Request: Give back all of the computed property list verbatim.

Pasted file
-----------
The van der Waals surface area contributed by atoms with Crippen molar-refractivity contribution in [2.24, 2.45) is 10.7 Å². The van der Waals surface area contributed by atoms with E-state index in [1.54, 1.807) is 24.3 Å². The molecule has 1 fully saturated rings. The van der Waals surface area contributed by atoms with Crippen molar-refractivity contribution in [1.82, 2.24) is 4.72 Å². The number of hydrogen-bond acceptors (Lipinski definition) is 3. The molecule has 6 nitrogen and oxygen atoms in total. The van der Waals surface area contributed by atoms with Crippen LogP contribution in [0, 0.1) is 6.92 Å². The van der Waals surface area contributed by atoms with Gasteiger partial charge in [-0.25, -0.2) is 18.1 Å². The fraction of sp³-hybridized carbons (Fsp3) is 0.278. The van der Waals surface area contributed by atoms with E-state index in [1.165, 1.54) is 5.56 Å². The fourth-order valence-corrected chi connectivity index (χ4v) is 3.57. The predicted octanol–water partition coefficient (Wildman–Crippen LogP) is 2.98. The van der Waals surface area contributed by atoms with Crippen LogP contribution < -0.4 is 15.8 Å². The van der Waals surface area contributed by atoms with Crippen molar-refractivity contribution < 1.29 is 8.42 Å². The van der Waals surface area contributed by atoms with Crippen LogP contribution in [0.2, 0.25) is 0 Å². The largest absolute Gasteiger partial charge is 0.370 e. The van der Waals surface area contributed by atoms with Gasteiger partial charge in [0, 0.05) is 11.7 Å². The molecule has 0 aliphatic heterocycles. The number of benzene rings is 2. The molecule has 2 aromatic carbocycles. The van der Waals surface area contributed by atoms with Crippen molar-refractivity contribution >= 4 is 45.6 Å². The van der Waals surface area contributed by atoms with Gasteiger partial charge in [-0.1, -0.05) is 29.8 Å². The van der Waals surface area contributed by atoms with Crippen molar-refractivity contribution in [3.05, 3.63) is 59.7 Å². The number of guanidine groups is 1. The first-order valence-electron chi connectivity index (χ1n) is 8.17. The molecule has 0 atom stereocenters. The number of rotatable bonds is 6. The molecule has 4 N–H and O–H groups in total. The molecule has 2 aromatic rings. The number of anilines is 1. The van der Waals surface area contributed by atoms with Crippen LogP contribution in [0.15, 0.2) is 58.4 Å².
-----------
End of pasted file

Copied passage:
The van der Waals surface area contributed by atoms with Crippen molar-refractivity contribution in [2.24, 2.45) is 10.7 Å². The van der Waals surface area contributed by atoms with E-state index in [1.54, 1.807) is 24.3 Å². The molecule has 1 fully saturated rings. The van der Waals surface area contributed by atoms with Crippen molar-refractivity contribution in [1.82, 2.24) is 4.72 Å². The number of hydrogen-bond acceptors (Lipinski definition) is 3. The molecule has 6 nitrogen and oxygen atoms in total. The van der Waals surface area contributed by atoms with Crippen LogP contribution in [0, 0.1) is 6.92 Å². The van der Waals surface area contributed by atoms with Gasteiger partial charge in [-0.25, -0.2) is 18.1 Å². The fraction of sp³-hybridized carbons (Fsp3) is 0.278. The van der Waals surface area contributed by atoms with E-state index in [1.165, 1.54) is 5.56 Å². The fourth-order valence-corrected chi connectivity index (χ4v) is 3.57. The predicted octanol–water partition coefficient (Wildman–Crippen LogP) is 2.98. The van der Waals surface area contributed by atoms with Crippen LogP contribution < -0.4 is 15.8 Å². The van der Waals surface area contributed by atoms with Crippen molar-refractivity contribution < 1.29 is 8.42 Å². The van der Waals surface area contributed by atoms with Crippen LogP contribution in [0.2, 0.25) is 0 Å². The largest absolute Gasteiger partial charge is 0.370 e. The van der Waals surface area contributed by atoms with Gasteiger partial charge in [0, 0.05) is 11.7 Å². The molecule has 0 aliphatic heterocycles. The number of benzene rings is 2. The molecule has 2 aromatic carbocycles. The van der Waals surface area contributed by atoms with Crippen molar-refractivity contribution >= 4 is 45.6 Å². The van der Waals surface area contributed by atoms with Gasteiger partial charge in [-0.1, -0.05) is 29.8 Å². The van der Waals surface area contributed by atoms with Crippen molar-refractivity contribution in [3.05, 3.63) is 59.7 Å². The number of guanidine groups is 1. The first-order valence-electron chi connectivity index (χ1n) is 8.17. The molecule has 0 atom stereocenters. The number of rotatable bonds is 6. The molecule has 4 N–H and O–H groups in total. The molecule has 2 aromatic rings. The number of anilines is 1. The van der Waals surface area contributed by atoms with Crippen LogP contribution in [0.15, 0.2) is 58.4 Å².